Out-Law News | 10 Jan 2014 | 4:56 pm | 2 min. read
The inspector also warned that the document, which sets out plans for 13,850 homes and 6,000 jobs until 2031, was not sound in relation to its overall provision for housing and jobs. He wrote to the Council following initial examination hearings in December and advised that he would be recommending non-adoption of the plan.
The inspector said in his letter (8-page / 131KB PDF) that the Council had failed its duty to co-operate during the preparation of the plan. He said that adjoining local authorities present at the initial hearing had considered their involvement in the Council's work on a housing study to inform the plan had been "essentially that of consultees". "They did not consider that they had been actively or directly involved in its preparation," he said.
"The extent to which engagement, particular of the limited form undertaken, could have genuinely influenced the overall level of housing provision appears to have been minimal," the inspector said. He said there were "significant issues" in terms of potential unmet housing needs from other authorities which the Council had been aware of "from early in the plan preparation process, if not before".
"Whilst noting the lack of specific evidence on potential unmet needs from other authorities and accepting that collaboration and joint working is a two way process, it is the Council’s duty, as the authority submitting the plan for examination, to have sought to address these issues through constructive, active and ongoing engagement," the inspector added.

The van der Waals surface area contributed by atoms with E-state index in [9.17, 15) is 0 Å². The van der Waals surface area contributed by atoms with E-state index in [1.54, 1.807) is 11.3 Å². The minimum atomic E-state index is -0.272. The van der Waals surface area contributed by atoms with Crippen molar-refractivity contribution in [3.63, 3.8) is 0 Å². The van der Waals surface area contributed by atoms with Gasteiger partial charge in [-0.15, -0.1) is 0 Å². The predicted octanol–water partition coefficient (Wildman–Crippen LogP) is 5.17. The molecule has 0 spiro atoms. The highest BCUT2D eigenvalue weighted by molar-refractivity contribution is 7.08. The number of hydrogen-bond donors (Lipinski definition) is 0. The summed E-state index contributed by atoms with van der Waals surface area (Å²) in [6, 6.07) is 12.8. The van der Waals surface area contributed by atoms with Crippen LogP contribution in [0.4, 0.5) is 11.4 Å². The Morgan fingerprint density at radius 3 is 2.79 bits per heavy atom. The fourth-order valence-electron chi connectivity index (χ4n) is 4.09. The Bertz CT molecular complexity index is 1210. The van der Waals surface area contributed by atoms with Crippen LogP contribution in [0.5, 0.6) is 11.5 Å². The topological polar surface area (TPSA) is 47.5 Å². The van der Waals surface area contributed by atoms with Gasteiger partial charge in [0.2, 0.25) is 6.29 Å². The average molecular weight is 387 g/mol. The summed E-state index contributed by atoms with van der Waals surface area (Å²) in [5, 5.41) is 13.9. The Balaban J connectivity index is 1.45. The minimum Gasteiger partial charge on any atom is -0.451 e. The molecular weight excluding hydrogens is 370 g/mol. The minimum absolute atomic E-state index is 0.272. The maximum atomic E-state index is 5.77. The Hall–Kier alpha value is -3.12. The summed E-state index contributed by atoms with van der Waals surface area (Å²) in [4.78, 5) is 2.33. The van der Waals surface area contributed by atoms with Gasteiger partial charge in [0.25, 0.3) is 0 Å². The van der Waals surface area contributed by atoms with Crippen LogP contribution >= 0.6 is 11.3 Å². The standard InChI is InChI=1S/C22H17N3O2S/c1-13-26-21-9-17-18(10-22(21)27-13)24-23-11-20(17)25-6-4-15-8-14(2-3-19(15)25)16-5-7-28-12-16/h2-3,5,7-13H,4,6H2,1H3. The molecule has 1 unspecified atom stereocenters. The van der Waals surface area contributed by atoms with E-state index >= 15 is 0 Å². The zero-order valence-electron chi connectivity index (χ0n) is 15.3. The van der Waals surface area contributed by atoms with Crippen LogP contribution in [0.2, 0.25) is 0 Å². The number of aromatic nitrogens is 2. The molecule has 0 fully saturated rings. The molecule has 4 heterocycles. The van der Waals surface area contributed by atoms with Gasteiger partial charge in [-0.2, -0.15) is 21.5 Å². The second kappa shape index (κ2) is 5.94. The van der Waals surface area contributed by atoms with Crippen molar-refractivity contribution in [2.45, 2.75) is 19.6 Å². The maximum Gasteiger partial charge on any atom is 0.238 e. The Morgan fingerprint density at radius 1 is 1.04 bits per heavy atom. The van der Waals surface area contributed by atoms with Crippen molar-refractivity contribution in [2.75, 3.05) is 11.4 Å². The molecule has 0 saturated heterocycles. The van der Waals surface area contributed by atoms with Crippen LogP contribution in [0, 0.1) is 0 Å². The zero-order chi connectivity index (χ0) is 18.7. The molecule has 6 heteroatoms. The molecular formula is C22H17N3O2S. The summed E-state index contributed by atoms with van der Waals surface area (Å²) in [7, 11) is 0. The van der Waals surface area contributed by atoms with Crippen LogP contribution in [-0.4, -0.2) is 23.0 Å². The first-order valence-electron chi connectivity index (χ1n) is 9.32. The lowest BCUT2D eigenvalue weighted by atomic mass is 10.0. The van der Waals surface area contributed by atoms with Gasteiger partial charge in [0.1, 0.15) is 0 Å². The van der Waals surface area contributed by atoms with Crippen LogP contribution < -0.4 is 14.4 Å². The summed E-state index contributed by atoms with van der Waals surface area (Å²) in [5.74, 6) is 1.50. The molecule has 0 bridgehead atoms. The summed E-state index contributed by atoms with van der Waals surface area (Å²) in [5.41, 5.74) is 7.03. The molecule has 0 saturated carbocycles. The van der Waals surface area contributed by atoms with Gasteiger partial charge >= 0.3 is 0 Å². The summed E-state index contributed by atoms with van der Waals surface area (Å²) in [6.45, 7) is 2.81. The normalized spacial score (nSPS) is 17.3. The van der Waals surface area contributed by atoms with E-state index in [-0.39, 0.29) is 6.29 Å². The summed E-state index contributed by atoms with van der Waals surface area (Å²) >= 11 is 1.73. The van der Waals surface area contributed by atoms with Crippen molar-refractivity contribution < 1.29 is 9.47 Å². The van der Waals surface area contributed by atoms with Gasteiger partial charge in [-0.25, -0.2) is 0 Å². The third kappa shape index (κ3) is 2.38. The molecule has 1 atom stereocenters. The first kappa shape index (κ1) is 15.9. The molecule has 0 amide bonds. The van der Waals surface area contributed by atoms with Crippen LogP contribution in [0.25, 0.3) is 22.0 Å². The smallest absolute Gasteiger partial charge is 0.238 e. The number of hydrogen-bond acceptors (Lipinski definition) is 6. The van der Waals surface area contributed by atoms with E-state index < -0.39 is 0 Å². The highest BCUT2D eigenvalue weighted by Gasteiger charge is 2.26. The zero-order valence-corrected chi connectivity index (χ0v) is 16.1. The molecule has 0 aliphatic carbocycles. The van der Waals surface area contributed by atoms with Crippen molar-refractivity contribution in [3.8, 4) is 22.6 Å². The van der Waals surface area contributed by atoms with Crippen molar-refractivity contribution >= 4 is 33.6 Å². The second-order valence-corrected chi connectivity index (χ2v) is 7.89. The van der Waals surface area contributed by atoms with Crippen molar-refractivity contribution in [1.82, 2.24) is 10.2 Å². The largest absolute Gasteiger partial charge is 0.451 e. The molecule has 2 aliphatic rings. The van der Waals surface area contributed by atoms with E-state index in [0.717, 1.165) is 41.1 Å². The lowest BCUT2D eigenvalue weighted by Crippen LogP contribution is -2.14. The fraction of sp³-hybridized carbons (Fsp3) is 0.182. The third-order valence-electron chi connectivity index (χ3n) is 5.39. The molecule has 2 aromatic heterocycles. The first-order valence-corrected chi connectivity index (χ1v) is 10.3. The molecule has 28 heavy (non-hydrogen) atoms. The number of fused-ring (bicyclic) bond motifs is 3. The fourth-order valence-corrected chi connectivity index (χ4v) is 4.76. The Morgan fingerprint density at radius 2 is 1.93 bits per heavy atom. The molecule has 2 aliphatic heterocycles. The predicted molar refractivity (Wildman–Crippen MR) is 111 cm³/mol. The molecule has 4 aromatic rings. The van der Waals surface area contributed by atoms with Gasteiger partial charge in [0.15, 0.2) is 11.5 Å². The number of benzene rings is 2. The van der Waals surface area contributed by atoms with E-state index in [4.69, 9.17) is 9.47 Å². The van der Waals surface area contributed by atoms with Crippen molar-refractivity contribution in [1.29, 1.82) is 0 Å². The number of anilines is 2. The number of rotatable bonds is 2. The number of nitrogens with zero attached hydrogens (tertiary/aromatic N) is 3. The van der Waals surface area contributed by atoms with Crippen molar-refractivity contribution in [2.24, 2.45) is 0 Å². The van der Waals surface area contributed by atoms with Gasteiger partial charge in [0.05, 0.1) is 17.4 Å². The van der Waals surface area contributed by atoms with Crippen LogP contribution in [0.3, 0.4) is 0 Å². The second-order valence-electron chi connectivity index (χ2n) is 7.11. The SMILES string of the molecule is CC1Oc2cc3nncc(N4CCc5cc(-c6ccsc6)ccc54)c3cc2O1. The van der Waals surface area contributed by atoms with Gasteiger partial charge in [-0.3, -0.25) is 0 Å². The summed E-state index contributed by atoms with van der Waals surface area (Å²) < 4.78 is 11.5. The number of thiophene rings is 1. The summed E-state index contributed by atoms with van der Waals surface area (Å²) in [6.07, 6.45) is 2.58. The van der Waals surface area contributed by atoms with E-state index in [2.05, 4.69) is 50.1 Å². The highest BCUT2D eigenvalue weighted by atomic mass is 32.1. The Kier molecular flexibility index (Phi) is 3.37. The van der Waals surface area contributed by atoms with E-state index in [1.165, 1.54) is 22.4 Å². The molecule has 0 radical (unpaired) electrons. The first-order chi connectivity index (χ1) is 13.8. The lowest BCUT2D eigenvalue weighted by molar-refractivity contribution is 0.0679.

In relation to plan's housing provision, the Inspector said that it was "clear" that the Council was planning for a level of housing "well below" that indicated by its evidence in terms of potential economic growth.
He said that the plan had "significant" strategic housing issues which need to be "effectively resolved as soon as possible through the plan-making process following genuine co-operation and collaboration with other authorities". He concluded that the plan had "not been positively prepared" in relation to housing provision. "It is not justified or effective and it is not consistent with national policy. It is therefore not sound," he said.
The Inspector advised the Council that it could choose to proceed with the examination, but that "given my findings, I must recommend non-adoption of the plan". He recommended that the Council should withdraw the plan.
“We are incredibly disappointed and surprised at the inspector’s conclusions," said Council leader Neil Blake in a statement. "We believed our plan was in the best interests of the local area and created the right balance of new housing, for the development of the area. We also felt the Vale of Aylesbury Plan followed the Government’s localism agenda by reflecting the views of the local community rather than housing numbers being imposed on us by others."
“Unfortunately, we’ve had mixed messages and changing requirements from central Government throughout the process. We now have no choice but to move on from what we believed to be the best plan for the Vale. Moving forward we will be able to use much of the technical work already done,” Blake said.
The Council said it would make a decision on how to proceed with the plan at a full council meeting on 5 February.